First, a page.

From the Ancient World to the near future - skills that can help you stand out from the crowd!

Posted on: 29 January 2018 by Chloé Agar in 2018 posts

Students in front of a museum

How has one of our archaeology MA students been using her skills outside of university studies? Chloé Agar tells us more about how the content of her degree is helping her explore different career ideas for the future, outside of academia

As a new MA student in Archaeology at the University of Liverpool this year, I thought that I would share my experience with working outside the academic world. Some people assume that because I’m a postgrad now, I must want to be an academic. But in reality, I have a lot of ideas about what could be next for me, and they’re not all related to my degrees.

One challenge of university is that now, while we’re all here studying something we enjoy, we have to start thinking about the next bit. And a subject that you enjoy doesn’t always translate literally into the world of work. A lot of people I’ve encountered over the last few years seem to think that that’s especially true of people doing ACE, or Oriental Studies. Fortunately, I’ve found that content doesn’t matter half as much as skills do, and our degrees have pretty much all of the transferable skills that humanities subjects can give you.

The more unusual, or nerdy, content of our degrees is just a bonus that will make us stand out to employers if we leave academia. 

The world of work 

My personal experience out in the world of work has mainly involved the heritage sector. However, even working in that can turn out differently to how people might think. I volunteered a bit in the Ashmolean Museum and the Griffith Institute Archive  in Oxford for a few months, and they’re both nice and Egyptology-related, but beyond that I’ve ended up in a variety of places. I’ve given guided tours around my college at Oxford. I’ve catalogued old police equipment at Oxford Castle Unlocked. More recently, I’ve branched out a bit from the heritage sector into education, becoming a Student Advocate for the University of Liverpool and a PhD thesis proof-reader. My personal favourite, because it makes no sense to anyone whom I tell, was an internship at the Oxford University Museum of Natural History.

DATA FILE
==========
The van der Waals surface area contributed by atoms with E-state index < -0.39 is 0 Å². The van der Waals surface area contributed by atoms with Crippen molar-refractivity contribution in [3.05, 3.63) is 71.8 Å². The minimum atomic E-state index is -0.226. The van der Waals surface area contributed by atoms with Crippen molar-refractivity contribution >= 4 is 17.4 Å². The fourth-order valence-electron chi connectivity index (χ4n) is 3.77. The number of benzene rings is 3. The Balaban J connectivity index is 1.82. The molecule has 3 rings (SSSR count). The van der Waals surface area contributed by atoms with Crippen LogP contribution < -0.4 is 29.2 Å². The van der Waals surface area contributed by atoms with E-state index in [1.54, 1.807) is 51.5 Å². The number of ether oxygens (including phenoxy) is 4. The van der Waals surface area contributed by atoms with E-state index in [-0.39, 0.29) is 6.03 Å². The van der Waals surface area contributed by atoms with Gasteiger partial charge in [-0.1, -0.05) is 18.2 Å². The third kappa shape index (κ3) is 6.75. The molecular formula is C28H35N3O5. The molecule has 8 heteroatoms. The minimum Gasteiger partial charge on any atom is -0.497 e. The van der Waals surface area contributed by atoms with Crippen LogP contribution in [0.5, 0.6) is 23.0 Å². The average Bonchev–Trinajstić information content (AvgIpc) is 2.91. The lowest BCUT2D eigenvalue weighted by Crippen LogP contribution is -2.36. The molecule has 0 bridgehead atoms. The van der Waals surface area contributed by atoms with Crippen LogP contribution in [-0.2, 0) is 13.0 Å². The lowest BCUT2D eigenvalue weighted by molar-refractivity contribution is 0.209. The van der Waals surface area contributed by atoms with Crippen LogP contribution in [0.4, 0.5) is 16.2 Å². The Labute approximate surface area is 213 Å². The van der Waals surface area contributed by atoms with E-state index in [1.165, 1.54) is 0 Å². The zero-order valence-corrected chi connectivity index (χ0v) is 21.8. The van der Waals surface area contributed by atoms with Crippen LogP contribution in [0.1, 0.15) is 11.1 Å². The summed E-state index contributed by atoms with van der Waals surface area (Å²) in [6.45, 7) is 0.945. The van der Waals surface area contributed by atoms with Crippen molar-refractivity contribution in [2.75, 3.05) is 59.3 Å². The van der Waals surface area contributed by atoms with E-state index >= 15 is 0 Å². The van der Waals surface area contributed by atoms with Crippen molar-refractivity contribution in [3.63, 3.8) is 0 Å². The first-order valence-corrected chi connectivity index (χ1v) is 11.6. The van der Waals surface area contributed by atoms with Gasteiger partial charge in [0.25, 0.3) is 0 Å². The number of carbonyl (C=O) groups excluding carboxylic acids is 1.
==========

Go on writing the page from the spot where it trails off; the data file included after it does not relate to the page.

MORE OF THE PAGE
These placements aren’t related to Egyptology, but they are related to the skills needed to work in the heritage and education sectors. From personal experience, skills are the hard thing to hone, and knowledge is gained as you go along. For example, once you know how to catalogue objects for a museum, you can be given anything to work on and just fill in the boxes. Hence, I ended up employed alongside biologists and earth scientists.

Archaeological artefacts
A case which we mapped at the Oxford University Natural History Museum, with our numbering system included. Author and Kristiina Joon, 17/07/2017.

Keeping your options open   

However, just because some of us are interested in taking paths that are more conventional to our degrees, there are plenty of other options. Egyptology graduates  whom I’ve met have gone into law, management consulting, and cyber-defence, for example, so the sky really is the limit. If you can put the right spin on your subject, you can end up wherever you want to. And even if you want to end up doing something which is related to our subjects, there are many different ways to get there. So, if I were to give you one piece of advice, it would be to not limit yourself to thinking that the only work that you can do after your degree is within your related field. There are many opportunities out there for graduates of archaeology, classics, and Egyptology. You’ve just got to decide what you’re interested in, and go for it.